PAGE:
Displaying items 16 - 30 of 70 in total
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    Empowerment: A Journey Not A Destination, Final Synthesis Report

    The final synthesis report of Pathways of Women's Empowerment (Pathways) - an international research and communications programme that has focused for the five years from 2006-2011 on understanding and influencing efforts to bring about positive change in women's lives. After an introduction to the themes of the research the report details 12 key research messages with cross references to the many international research projects undertaken by Pathways. Key resources and very detailed references follow. …

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    Female Employment In Agriculture: Global Challenges And Global Responses

    Women have long worked in agriculture, but often as unpaid family labour. The rise of supermarket retailing, however, is contributing to the transformation of agriculture. Initially concentrated in developed countries, supermarkets are now growing rapidly within Africa, Asia and Latin America. Production for supermarkets is generating opportunities for female employment, accessing this employment can bring many opportunities for women, but also new forms of vulnerability. …

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    Feminist Movements and the Gender Economic Agenda in Latin America

    In Latin America, the Fourth World Conference on Women in Beijing has been a milestone in the history of the feminist and women’s movements. Twenty years have passed and despite important achievements in gender equality, for issues of economic equality the results are still meagre and there remains a long road ahead in the fields of employment, access to resources, and social protection for women. Unsurprisingly, it is in economic matters that the feminist and women’s movements have renewed their themes and strategies. This article identifies a gender economic agenda that is broad in its transformative scope and in its determination to challenge core aspects of the current economic and social organisation. …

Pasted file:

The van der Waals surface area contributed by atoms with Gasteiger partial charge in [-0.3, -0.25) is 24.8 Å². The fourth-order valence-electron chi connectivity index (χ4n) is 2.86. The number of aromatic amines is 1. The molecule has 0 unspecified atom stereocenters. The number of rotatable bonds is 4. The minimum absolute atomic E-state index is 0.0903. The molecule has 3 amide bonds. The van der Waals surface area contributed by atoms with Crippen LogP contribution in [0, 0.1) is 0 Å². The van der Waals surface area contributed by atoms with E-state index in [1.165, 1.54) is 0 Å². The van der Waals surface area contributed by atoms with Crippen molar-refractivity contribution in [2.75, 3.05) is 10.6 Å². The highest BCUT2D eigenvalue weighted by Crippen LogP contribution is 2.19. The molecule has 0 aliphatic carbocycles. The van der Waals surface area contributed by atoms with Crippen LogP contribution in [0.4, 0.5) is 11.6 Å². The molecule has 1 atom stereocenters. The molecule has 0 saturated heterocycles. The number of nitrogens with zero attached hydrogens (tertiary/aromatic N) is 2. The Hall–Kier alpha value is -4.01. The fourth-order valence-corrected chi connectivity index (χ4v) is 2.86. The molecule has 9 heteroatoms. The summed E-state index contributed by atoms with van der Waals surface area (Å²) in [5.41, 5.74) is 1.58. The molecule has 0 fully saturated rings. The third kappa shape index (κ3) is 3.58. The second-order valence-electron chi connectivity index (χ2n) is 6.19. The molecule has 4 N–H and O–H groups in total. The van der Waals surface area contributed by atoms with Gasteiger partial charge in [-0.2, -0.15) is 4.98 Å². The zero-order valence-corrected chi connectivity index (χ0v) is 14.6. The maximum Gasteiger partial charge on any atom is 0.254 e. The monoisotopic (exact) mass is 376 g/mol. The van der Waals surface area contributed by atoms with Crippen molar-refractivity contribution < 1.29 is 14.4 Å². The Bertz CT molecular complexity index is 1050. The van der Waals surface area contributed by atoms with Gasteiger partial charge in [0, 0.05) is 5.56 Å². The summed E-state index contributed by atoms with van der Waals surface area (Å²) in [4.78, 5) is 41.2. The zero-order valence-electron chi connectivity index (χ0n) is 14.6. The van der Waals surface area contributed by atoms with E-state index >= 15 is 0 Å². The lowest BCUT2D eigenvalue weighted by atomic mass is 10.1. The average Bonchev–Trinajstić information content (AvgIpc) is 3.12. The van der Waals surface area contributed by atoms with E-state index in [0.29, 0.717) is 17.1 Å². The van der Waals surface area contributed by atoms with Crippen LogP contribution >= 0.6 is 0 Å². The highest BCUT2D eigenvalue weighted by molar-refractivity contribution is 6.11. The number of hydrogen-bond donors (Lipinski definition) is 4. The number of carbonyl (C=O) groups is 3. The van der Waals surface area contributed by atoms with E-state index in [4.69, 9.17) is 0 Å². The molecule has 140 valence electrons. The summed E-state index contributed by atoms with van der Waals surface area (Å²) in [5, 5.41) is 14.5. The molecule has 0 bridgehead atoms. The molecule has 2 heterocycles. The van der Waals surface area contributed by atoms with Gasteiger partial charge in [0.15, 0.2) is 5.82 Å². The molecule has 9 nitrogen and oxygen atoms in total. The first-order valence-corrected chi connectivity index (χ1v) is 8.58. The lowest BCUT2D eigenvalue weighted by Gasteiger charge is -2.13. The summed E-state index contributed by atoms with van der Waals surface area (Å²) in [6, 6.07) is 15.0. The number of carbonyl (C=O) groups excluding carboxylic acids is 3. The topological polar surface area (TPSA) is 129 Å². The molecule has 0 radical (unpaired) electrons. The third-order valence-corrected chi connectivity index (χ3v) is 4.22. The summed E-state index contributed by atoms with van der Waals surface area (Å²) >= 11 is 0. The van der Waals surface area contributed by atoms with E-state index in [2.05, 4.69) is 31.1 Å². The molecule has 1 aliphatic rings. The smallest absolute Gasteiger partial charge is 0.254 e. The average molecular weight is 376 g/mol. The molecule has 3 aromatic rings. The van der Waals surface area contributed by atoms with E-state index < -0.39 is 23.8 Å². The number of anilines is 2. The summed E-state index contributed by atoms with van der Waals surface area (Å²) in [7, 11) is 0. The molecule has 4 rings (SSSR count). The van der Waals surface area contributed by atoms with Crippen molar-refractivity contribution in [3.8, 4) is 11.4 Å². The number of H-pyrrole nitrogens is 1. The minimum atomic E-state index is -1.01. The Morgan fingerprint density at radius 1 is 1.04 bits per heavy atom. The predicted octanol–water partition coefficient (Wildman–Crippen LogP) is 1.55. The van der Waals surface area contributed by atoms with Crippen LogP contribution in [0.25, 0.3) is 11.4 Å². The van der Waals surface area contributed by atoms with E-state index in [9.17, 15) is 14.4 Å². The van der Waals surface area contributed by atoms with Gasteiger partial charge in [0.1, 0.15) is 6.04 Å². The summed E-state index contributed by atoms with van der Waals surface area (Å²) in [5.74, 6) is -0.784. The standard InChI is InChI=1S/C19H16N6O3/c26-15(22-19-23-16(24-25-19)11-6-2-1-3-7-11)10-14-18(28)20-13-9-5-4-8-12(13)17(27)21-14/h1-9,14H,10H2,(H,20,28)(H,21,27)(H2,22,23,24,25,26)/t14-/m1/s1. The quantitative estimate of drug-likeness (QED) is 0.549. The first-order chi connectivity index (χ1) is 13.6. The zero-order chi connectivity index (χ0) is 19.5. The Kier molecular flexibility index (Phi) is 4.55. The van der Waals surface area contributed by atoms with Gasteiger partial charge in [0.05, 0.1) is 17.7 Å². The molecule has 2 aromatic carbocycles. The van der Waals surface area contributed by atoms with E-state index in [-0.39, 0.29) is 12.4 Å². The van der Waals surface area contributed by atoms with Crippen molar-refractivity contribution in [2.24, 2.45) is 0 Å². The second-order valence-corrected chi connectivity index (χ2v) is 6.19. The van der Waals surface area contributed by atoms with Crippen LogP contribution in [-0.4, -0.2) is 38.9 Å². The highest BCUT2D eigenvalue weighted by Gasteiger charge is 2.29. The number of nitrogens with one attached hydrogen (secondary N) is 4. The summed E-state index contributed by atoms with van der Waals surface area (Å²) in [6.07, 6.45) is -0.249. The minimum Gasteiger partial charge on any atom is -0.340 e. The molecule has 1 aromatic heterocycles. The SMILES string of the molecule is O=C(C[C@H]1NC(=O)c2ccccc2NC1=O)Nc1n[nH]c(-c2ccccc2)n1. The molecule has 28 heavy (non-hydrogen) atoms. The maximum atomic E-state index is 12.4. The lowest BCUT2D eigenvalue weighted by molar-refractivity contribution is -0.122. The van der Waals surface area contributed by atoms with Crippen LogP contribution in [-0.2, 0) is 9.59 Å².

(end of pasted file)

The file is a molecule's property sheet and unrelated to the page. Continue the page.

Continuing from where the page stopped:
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    Gender Equality And Economic Growth: Is There A Win-Win?, IDS Working Paper 417

    To what extent does gender equality contribute to economic growth? And to what extent does the reverse relationship hold true? There are a growing number of studies exploring these relationships, generally using cross-country regression analysis. They are characterized by varying degrees of methodological rigour to take account of the problems associated with econometric analysis at this highly aggregated level, including the problems of reverse causality. Bearing these problems in mind, a review of this literature suggests that the relationship between gender equality and economic growth is an asymmetrical one. The evidence that gender equality, particularly in education and employment, contributes to economic growth is far more consistent and robust than the relationship that economic growth contributes to gender equality in terms of health, wellbeing and rights. …

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    If You Don't See A Light In The Darkness, You Must Light A Fire: Brazilian Domestic Workers' Struggle For Rights

    The story of Brazil’s national federation of domestic workers’ union (FENATRAD) and their strategies of alliance building, mobilisation and tactical engagement is one from which broader lessons can be learnt about mobilizing informal sector workers. This chapter tells this story as recounted in a series of life historical interviews carried out in the period 2006-2009 with one of the key figures in the struggle for domestic workers’ rights in Brazil, Creuza Oliveira, then leader of FENATRAD, as part of a participatory research project on domestic workers’ rights. …

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    Introduction: Beyond The Weapons Of The Weak: Organizing Women Workers In The Informal Economy